turkey
grilledwholechicken
mainefire1
watermelonsalad
musical_fruitlrg
whitebean
bolognese3
greenbeanbook
hotmacmess
marcellas1

everything we’ve ever written about thanksgiving

turkey

This is the week! The week where we celebrate our favorite culinary holiday, Thanksgiving. We love it so much we celebrate it twice! First, we go to a dear friend’s house on Thursday. This year our plan is to contribute a dessert and a salad. We know the host will have a pumpkin pie handy, so we’re adding a something non traditional to the mix this year. I’m going to attempt to make Crack Pie, made famous by Momofuku Milk Bar. More soon on how that goes. Then, on Saturday we will have our own mini Thanksgiving, because we cannot survive a winter without turkey soup, and turkey soup cannot be made without roasted remains. Though we usually opt for a simple, dry brine, this year we’re going to do something new. We are going to spatchcock our turkey — which means to remove its backbone and splay it out flatly in the pan. We’ve had great success doing this with whole chickens, so I have confidence this will be great. It’s fast (45 minutes!) and the skin is super crispy.

Now you know our plans for this week, here’s a handy link list of learnings from year’s past. Good luck with your feasts this year. Tell us what you’re cooking up!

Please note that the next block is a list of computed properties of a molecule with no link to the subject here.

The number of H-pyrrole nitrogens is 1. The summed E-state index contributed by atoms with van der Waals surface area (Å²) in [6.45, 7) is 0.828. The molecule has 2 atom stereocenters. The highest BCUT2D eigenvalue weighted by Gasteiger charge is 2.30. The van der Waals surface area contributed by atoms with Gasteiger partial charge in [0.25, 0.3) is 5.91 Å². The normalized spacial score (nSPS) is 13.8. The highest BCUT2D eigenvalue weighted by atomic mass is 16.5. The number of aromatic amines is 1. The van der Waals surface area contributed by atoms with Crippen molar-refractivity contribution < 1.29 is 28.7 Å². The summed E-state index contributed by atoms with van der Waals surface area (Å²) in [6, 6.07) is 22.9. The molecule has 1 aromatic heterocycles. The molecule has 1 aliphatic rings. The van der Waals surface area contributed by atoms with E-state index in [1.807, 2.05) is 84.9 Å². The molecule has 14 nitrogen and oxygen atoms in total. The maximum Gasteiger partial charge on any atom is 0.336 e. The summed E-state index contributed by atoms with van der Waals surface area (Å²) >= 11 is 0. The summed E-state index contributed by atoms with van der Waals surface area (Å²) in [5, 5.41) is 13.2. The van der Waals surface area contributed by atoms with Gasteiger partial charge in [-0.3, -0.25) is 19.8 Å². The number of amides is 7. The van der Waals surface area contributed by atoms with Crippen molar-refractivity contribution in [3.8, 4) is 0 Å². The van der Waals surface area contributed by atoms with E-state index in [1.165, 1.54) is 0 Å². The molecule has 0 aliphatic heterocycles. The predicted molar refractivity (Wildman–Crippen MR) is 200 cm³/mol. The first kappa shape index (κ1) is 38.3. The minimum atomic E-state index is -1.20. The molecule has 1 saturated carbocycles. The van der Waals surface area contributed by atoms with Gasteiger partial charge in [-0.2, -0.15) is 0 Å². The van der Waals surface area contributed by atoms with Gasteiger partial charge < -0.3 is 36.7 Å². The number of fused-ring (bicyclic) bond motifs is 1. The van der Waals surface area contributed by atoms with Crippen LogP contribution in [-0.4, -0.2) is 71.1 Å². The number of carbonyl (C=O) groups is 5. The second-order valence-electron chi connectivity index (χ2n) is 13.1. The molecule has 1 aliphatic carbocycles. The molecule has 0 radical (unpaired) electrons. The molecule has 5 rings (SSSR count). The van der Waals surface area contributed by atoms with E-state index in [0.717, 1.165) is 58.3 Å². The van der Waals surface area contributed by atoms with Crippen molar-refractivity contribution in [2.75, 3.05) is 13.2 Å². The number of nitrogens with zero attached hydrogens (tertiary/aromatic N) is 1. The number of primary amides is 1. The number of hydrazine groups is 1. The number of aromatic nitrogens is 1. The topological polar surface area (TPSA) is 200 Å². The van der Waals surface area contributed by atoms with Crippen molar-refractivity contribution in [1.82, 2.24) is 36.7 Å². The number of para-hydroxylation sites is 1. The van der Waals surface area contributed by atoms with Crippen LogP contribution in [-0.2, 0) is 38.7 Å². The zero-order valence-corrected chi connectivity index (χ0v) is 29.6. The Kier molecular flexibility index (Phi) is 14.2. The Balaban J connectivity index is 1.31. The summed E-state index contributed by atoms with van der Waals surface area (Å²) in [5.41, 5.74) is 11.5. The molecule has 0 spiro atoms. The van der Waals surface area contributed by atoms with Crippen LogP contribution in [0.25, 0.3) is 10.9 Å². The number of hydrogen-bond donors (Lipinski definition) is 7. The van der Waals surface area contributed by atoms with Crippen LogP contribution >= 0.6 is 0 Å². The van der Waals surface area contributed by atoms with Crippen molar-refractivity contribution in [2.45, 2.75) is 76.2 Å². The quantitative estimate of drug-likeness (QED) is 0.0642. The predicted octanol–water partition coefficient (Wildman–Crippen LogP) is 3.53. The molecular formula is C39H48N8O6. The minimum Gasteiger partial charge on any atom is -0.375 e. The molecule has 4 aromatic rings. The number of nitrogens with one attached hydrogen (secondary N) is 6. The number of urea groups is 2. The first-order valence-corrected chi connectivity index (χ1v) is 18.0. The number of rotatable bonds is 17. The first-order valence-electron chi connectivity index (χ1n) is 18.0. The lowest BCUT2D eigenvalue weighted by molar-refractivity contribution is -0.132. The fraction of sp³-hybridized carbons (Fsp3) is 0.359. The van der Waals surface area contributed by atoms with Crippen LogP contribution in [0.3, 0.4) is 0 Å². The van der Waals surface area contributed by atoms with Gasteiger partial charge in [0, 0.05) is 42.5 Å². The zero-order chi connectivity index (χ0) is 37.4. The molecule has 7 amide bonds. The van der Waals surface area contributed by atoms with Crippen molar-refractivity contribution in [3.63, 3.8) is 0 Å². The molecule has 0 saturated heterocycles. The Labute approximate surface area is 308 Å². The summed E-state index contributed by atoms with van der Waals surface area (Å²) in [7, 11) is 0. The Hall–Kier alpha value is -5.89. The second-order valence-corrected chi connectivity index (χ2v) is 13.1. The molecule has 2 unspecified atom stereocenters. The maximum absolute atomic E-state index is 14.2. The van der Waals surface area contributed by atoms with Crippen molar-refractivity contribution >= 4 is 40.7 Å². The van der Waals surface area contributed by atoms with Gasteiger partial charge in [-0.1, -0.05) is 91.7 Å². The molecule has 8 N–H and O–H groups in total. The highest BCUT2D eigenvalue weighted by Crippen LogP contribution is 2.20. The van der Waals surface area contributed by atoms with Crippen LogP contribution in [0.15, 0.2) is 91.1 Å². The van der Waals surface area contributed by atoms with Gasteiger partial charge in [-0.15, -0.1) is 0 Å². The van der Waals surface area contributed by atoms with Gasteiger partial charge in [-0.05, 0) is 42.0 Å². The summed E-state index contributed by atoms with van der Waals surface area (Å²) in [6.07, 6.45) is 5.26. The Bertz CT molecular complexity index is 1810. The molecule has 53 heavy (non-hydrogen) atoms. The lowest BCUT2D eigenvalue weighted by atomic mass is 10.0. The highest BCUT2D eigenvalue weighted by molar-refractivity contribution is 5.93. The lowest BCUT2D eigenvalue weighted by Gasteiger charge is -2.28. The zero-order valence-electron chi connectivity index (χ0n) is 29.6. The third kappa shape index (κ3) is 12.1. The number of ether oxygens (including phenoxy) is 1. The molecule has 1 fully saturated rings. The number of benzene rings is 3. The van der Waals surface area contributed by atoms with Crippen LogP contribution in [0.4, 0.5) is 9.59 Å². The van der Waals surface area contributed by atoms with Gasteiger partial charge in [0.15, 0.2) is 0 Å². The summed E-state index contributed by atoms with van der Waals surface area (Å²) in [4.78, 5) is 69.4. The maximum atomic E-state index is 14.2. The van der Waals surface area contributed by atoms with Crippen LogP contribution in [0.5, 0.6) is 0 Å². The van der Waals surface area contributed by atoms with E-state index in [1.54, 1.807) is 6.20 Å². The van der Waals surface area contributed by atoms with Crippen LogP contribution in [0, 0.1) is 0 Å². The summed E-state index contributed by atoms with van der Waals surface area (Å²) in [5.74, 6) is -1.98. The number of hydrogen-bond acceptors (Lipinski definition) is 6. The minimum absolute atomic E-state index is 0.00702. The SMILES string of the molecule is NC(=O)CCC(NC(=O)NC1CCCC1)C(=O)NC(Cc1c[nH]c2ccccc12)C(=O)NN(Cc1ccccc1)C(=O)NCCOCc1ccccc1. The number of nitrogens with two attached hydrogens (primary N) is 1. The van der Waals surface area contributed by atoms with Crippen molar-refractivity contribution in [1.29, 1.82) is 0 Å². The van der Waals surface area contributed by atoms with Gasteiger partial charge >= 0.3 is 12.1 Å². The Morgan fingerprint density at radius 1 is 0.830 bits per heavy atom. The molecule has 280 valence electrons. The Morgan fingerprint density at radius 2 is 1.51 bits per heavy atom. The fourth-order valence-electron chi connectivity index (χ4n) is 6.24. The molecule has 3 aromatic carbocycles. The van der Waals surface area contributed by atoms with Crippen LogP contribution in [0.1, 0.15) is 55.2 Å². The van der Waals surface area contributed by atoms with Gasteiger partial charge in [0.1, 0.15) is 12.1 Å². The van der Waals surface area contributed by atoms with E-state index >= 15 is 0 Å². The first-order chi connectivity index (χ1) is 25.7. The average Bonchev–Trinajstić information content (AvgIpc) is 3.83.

The most yummy Brussels sprouts, ever.

What we learned hosting Thanksgiving last year.

How do you cook your bird?

How do you take your cranberry sauce?


Leftover ideas: sweet potato pancakes

What to do with leftover pumpkin

Brendon’s pecan pie

Leftover love


Prize-winning pumpkin pie

Domino’s One Hour Thanksgiving

Bourbon sweet potato Bundt cake

Cider glazed sunchokes and carrots

Chilewich’s lovely chargers

Super smart apron

And, don’t forget to polish grandma’s silverware

From our partners

real life test kitchen: how to grill “roast” chicken

grilledwholechicken

During the winter, grilled chicken is a staple Sunday night dinner. It makes your house smell great and the leftovers are great for soups or lunches during the week. In the summer time switch to the grill, and the whole chickens go away — mostly because of our fear of under cooking. When I spotted this technique in the August issue of Bon Appetite magazine, I decided to give it a go. It calls for a whole chicken with the “backbone removed.” I suppose you could ask your butcher to do this, but I hacked it out on my own — which is easier than I thought it would be. Once you remove the backbone, the chicken will be split, and can lay down rather flatly on the grill. This method is so simple, it’s really not a recipe at all.

wholechickengrill1

Here’s how you do it: rub olive oil and salt and pepper all over your chicken. Heat up the grill to about 400-450 degrees. Place a bunch of whole scallions, long fresh rosemary twigs, and a halved garlic bulb directly on the grill. Place the chicken skin side up on the herb pile. Close the lid and let it cook for about 40 minutes. After that, remove the charred herbs and brush some new olive oil on the skin side of the chicken. Flip it over and cook on the grill for another 10 minutes or so until nice and crispy. Remove from the grill and let it rest for a few minutes before serving. For some extra flavor, roast some additional scallions to serve along with it in the oven, for about 5 minutes. The result is incredible moist, flavorful chicken that you can’t stop eating. Enjoy!